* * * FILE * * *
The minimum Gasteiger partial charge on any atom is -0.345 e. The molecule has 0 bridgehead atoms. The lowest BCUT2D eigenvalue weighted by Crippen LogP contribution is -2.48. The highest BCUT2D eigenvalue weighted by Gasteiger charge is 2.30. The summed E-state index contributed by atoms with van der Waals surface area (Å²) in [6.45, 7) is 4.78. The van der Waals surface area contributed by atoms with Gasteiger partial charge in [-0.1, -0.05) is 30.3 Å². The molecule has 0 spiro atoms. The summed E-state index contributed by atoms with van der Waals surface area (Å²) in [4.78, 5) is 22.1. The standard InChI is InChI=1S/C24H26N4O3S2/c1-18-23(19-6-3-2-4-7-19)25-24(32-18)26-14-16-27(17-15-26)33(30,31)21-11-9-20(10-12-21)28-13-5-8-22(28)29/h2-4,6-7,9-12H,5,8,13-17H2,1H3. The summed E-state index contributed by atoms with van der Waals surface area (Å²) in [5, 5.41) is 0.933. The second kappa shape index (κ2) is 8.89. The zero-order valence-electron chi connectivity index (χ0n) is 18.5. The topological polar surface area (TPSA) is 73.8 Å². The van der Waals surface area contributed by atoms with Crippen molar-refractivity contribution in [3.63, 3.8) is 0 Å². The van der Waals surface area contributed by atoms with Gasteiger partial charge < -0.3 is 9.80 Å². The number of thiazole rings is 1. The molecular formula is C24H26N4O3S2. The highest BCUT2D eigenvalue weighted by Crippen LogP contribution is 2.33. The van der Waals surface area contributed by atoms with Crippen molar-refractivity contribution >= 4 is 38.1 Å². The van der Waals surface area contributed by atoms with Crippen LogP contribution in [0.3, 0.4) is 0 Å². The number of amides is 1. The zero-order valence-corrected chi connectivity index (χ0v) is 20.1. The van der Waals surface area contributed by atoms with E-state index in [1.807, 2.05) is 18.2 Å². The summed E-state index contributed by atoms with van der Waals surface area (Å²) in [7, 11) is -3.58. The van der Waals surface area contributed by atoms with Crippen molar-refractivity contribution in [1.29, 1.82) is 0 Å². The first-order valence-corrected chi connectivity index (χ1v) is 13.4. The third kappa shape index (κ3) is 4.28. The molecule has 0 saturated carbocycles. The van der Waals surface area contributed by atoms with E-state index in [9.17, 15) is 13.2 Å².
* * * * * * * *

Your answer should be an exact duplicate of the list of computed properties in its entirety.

The minimum Gasteiger partial charge on any atom is -0.345 e. The molecule has 0 bridgehead atoms. The lowest BCUT2D eigenvalue weighted by Crippen LogP contribution is -2.48. The highest BCUT2D eigenvalue weighted by Gasteiger charge is 2.30. The summed E-state index contributed by atoms with van der Waals surface area (Å²) in [6.45, 7) is 4.78. The van der Waals surface area contributed by atoms with Gasteiger partial charge in [-0.1, -0.05) is 30.3 Å². The molecule has 0 spiro atoms. The summed E-state index contributed by atoms with van der Waals surface area (Å²) in [4.78, 5) is 22.1. The standard InChI is InChI=1S/C24H26N4O3S2/c1-18-23(19-6-3-2-4-7-19)25-24(32-18)26-14-16-27(17-15-26)33(30,31)21-11-9-20(10-12-21)28-13-5-8-22(28)29/h2-4,6-7,9-12H,5,8,13-17H2,1H3. The summed E-state index contributed by atoms with van der Waals surface area (Å²) in [5, 5.41) is 0.933. The second kappa shape index (κ2) is 8.89. The zero-order valence-electron chi connectivity index (χ0n) is 18.5. The topological polar surface area (TPSA) is 73.8 Å². The van der Waals surface area contributed by atoms with Crippen molar-refractivity contribution in [3.63, 3.8) is 0 Å². The van der Waals surface area contributed by atoms with Gasteiger partial charge < -0.3 is 9.80 Å². The number of thiazole rings is 1. The molecular formula is C24H26N4O3S2. The highest BCUT2D eigenvalue weighted by Crippen LogP contribution is 2.33. The van der Waals surface area contributed by atoms with Crippen molar-refractivity contribution >= 4 is 38.1 Å². The van der Waals surface area contributed by atoms with Crippen LogP contribution in [0.3, 0.4) is 0 Å². The number of amides is 1. The zero-order valence-corrected chi connectivity index (χ0v) is 20.1. The van der Waals surface area contributed by atoms with E-state index in [1.807, 2.05) is 18.2 Å². The summed E-state index contributed by atoms with van der Waals surface area (Å²) in [7, 11) is -3.58. The van der Waals surface area contributed by atoms with Crippen molar-refractivity contribution in [1.29, 1.82) is 0 Å². The first-order valence-corrected chi connectivity index (χ1v) is 13.4. The third kappa shape index (κ3) is 4.28. The molecule has 0 saturated carbocycles. The van der Waals surface area contributed by atoms with E-state index in [9.17, 15) is 13.2 Å².